TABLE 1 ]  Estimated Incidence and Mortality of Selected Antibiotic-Resistant Gram-Negative Pathogens in the United States

Adapted from the Centers for Disease Control and Prevention.12

Table Graphic Jump Location
TABLE 2 ]  Classification of β-Lactamases

ESBL = extended-spectrum β-lactamase; KPC = Klebsiella pneumoniae carbapenemase.

References

D’Costa VM, King CE, Kalan L, et al. Antibiotic resistance is ancient. Nature. 2011;477(7365):457-461. [CrossRef] [PubMed]
 
Nesme J, Cécillon S, Delmont TO, Monier JM, Vogel TM, Simonet P. Large-scale metagenomic-based study of antibiotic resistance in the environment. Curr Biol. 2014;24(10):1096-1100. [CrossRef] [PubMed]
 
Vincent JL, Rello J, Marshall J, et al; EPIC II Group of Investigators. International study of the prevalence and outcomes of infection in intensive care units. JAMA. 2009;302(21):2323-2329. [CrossRef] [PubMed]
 
Cantón R, Akóva M, Carmeli Y, et al; European Network on Carbapenemases. Rapid evolution and spread of carbapenemases among Enterobacteriaceae in Europe. Clin Microbiol Infect. 2012;18(5):413-431. [CrossRef] [PubMed]
 
Petty NK, Ben Zakour NL, Stanton-Cook M, et al. Global dissemination of a multidrug resistantEscherichia coliclone. Proc Natl Acad Sci U S A. 2014;111(15):5694-5699. [CrossRef] [PubMed]
 
Landers TF, Cohen B, Wittum TE, Larson EL. A review of antibiotic use in food animals: perspective, policy, and potential. Public Health Rep. 2012;127(1):4-22. [PubMed]
 
World Health Organization. Antimicrobial Resistance Global Report on Surveillance. Geneva, Switzerland: World Health Organization; 2014.
 
Rosenthal VD, Bijie H, Maki DG, et al; INICC members. International Nosocomial Infection Control Consortium (INICC) report, data summary of 36 countries, for 2004-2009. Am J Infect Control. 2012;40(5):396-407. [CrossRef] [PubMed]
 
Sievert DM, Ricks P, Edwards JR, et al; National Healthcare Safety Network (NHSN) Team and Participating NHSN Facilities. Antimicrobial-resistant pathogens associated with healthcare-associated infections: summary of data reported to the National Healthcare Safety Network at the Centers for Disease Control and Prevention, 2009-2010. Infect Control Hosp Epidemiol. 2013;34(1):1-14. [CrossRef] [PubMed]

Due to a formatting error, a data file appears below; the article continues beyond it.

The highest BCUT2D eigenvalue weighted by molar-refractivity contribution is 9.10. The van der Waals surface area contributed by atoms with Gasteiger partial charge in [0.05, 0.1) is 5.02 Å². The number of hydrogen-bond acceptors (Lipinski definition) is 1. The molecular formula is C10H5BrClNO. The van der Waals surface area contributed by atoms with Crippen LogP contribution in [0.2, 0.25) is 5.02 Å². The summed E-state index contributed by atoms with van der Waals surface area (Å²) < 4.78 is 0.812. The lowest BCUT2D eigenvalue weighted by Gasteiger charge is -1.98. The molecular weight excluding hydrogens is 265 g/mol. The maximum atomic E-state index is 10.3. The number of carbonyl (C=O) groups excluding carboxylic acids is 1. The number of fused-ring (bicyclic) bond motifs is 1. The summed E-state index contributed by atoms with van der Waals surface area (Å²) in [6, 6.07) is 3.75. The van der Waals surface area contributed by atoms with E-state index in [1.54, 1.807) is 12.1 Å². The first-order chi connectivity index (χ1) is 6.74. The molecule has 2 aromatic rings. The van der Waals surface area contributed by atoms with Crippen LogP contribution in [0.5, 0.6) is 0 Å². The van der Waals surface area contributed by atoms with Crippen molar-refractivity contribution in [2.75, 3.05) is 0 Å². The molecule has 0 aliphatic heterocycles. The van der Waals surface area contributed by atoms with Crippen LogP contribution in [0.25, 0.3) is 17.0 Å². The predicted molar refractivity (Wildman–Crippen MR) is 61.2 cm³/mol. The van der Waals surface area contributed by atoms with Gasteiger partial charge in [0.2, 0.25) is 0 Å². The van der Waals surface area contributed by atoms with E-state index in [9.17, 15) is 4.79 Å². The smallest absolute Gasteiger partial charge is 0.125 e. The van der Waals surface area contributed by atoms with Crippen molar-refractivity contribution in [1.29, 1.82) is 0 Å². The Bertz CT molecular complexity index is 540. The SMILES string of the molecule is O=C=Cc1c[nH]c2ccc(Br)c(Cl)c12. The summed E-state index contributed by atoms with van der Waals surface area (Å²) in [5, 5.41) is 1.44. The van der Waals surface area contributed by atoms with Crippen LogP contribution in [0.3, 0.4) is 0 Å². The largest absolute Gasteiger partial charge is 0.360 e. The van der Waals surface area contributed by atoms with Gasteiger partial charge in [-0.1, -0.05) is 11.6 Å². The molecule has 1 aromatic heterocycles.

Zarb P, Coignard B, Griskeviciene J, et al; National Contact Points for the ECDC pilot point prevalence survey; Hospital Contact Points for the ECDC pilot point prevalence survey. The European Centre for Disease Prevention and Control (ECDC) pilot point prevalence survey of healthcare-associated infections and antimicrobial use. Euro Surveill. 2012;17(46):17.
 
Tablan OC, Anderson LJ, Besser R, Bridges C, Hajjeh R; CDC; Healthcare Infection Control Practices Advisory Committee. Guidelines for preventing health-care—associated pneumonia, 2003: recommendations of CDC and the Healthcare Infection Control Practices Advisory Committee. MMWR Recomm Rep. 2004;53(RR-3):1-36. [PubMed]
 
Centers for Disease Control and Prevention. Antibiotic Resistance Threats in the United States, 2013. Atlanta, GA: Centers for Disease Control and Prevention; 2013.
 
Fujitani S, Sun HY, Yu VL, Weingarten JA. Pneumonia due toPseudomonas aeruginosa: part I: epidemiology, clinical diagnosis, and source. Chest. 2011;139(4):909-919. [CrossRef] [PubMed]
 
Sun HY, Fujitani S, Quintiliani R, Yu VL. Pneumonia due toPseudomonas aeruginosa: part II: antimicrobial resistance, pharmacodynamic concepts, and antibiotic therapy. Chest. 2011;139(5):1172-1185. [CrossRef] [PubMed]
 
Laurent C, Rodriguez-Villalobos H, Rost F, et al. Intensive care unit outbreak of extended-spectrum beta-lactamase-producingKlebsiella pneumoniaecontrolled by cohorting patients and reinforcing infection control measures. Infect Control Hosp Epidemiol. 2008;29(6):517-524. [CrossRef] [PubMed]
 
Di Yacovo S, Garcia-Vidal C, Viasus D, et al. Clinical features, etiology, and outcomes of community-acquired pneumonia in patients with diabetes mellitus. Medicine (Baltimore). 2013;92(1):42-50. [CrossRef] [PubMed]
 
Oteo J, Pérez-Vázquez M, Campos J. Extended-spectrum [beta]-lactamase producingEscherichia coli:changing epidemiology and clinical impact. Curr Opin Infect Dis. 2010;23(4):320-326. [CrossRef] [PubMed]
 
Piednoir E, Thibon P, Borderan GC, et al. Long-term clinical and economic benefits associated with the management of a nosocomial outbreak resulting from extended-spectrum beta-lactamase-producingKlebsiella pneumoniaeCrit Care Med. 2011;39(12):2672-2677. [PubMed]
 
Lynch JP III, Clark NM, Zhanel GG. Evolution of antimicrobial resistance among Enterobacteriaceae (focus on extended spectrum β-lactamases and carbapenemases). Expert Opin Pharmacother. 2013;14(2):199-210. [CrossRef] [PubMed]
 
Lee YT, Kuo SC, Yang SP, et al. Bacteremic nosocomial pneumonia caused byAcinetobacter baumanniiandAcinetobacter nosocomialis: a single or two distinct clinical entities? Clin Microbiol Infect. 2013;19(7):640-645. [CrossRef] [PubMed]